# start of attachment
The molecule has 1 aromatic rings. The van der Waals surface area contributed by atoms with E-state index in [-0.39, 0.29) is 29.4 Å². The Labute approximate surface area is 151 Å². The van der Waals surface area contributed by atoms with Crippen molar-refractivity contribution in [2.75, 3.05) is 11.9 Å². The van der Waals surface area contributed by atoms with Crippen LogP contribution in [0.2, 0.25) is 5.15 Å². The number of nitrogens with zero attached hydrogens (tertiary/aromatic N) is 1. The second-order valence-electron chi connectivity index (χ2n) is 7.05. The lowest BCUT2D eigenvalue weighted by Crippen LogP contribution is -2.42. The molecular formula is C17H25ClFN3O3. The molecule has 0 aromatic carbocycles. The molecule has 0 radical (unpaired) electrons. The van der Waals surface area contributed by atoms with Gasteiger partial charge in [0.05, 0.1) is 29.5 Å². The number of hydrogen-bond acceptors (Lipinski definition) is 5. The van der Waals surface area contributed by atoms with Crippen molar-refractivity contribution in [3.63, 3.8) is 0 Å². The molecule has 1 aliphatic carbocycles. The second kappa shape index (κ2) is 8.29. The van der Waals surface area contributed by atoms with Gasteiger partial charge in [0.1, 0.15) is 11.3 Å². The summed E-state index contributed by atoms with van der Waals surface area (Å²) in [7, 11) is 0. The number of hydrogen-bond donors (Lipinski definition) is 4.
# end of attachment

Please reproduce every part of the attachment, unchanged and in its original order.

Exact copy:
The molecule has 1 aromatic rings. The van der Waals surface area contributed by atoms with E-state index in [-0.39, 0.29) is 29.4 Å². The Labute approximate surface area is 151 Å². The van der Waals surface area contributed by atoms with Crippen molar-refractivity contribution in [2.75, 3.05) is 11.9 Å². The van der Waals surface area contributed by atoms with Crippen LogP contribution in [0.2, 0.25) is 5.15 Å². The number of nitrogens with zero attached hydrogens (tertiary/aromatic N) is 1. The second-order valence-electron chi connectivity index (χ2n) is 7.05. The lowest BCUT2D eigenvalue weighted by Crippen LogP contribution is -2.42. The molecular formula is C17H25ClFN3O3. The molecule has 0 aromatic carbocycles. The molecule has 0 radical (unpaired) electrons. The van der Waals surface area contributed by atoms with Gasteiger partial charge in [0.05, 0.1) is 29.5 Å². The number of hydrogen-bond acceptors (Lipinski definition) is 5. The van der Waals surface area contributed by atoms with Crippen molar-refractivity contribution in [3.63, 3.8) is 0 Å². The molecule has 1 aliphatic carbocycles. The second kappa shape index (κ2) is 8.29. The van der Waals surface area contributed by atoms with Gasteiger partial charge in [0.1, 0.15) is 11.3 Å². The summed E-state index contributed by atoms with van der Waals surface area (Å²) in [7, 11) is 0. The number of hydrogen-bond donors (Lipinski definition) is 4.